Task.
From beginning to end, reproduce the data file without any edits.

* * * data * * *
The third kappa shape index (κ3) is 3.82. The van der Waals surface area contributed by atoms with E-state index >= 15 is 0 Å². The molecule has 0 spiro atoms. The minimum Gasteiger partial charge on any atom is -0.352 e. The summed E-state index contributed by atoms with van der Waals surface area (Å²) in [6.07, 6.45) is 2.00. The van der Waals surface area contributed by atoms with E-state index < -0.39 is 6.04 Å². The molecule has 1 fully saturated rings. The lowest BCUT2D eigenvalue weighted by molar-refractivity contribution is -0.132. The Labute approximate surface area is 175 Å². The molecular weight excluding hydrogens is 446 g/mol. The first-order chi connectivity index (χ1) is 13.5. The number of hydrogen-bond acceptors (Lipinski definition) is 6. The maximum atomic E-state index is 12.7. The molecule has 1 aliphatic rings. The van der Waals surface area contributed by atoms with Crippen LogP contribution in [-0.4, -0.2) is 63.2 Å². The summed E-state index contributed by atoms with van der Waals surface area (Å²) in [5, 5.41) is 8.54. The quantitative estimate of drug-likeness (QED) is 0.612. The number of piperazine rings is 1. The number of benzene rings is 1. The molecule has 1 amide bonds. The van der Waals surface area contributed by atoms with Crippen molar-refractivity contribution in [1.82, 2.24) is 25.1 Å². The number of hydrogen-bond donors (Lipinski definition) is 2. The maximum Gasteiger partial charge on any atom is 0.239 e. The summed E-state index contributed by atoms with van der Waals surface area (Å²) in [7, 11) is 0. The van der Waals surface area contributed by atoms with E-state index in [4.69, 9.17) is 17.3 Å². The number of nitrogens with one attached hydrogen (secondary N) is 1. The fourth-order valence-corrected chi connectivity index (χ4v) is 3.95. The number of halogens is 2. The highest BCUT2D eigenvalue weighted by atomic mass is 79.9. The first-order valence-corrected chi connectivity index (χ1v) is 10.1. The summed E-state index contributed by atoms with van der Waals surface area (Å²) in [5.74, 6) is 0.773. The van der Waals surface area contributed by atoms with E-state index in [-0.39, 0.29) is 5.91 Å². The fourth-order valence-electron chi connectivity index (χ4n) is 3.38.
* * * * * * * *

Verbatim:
The third kappa shape index (κ3) is 3.82. The van der Waals surface area contributed by atoms with E-state index >= 15 is 0 Å². The molecule has 0 spiro atoms. The minimum Gasteiger partial charge on any atom is -0.352 e. The summed E-state index contributed by atoms with van der Waals surface area (Å²) in [6.07, 6.45) is 2.00. The van der Waals surface area contributed by atoms with E-state index < -0.39 is 6.04 Å². The molecule has 1 fully saturated rings. The lowest BCUT2D eigenvalue weighted by molar-refractivity contribution is -0.132. The Labute approximate surface area is 175 Å². The molecular weight excluding hydrogens is 446 g/mol. The first-order chi connectivity index (χ1) is 13.5. The number of hydrogen-bond acceptors (Lipinski definition) is 6. The maximum atomic E-state index is 12.7. The molecule has 1 aliphatic rings. The van der Waals surface area contributed by atoms with Crippen LogP contribution in [-0.4, -0.2) is 63.2 Å². The summed E-state index contributed by atoms with van der Waals surface area (Å²) in [5, 5.41) is 8.54. The quantitative estimate of drug-likeness (QED) is 0.612. The number of piperazine rings is 1. The number of benzene rings is 1. The molecule has 1 amide bonds. The van der Waals surface area contributed by atoms with Crippen molar-refractivity contribution in [1.82, 2.24) is 25.1 Å². The number of hydrogen-bond donors (Lipinski definition) is 2. The maximum Gasteiger partial charge on any atom is 0.239 e. The summed E-state index contributed by atoms with van der Waals surface area (Å²) in [7, 11) is 0. The van der Waals surface area contributed by atoms with E-state index in [4.69, 9.17) is 17.3 Å². The number of nitrogens with one attached hydrogen (secondary N) is 1. The fourth-order valence-corrected chi connectivity index (χ4v) is 3.95. The number of halogens is 2. The highest BCUT2D eigenvalue weighted by atomic mass is 79.9. The first-order valence-corrected chi connectivity index (χ1v) is 10.1. The summed E-state index contributed by atoms with van der Waals surface area (Å²) in [5.74, 6) is 0.773. The van der Waals surface area contributed by atoms with E-state index in [-0.39, 0.29) is 5.91 Å². The fourth-order valence-electron chi connectivity index (χ4n) is 3.38.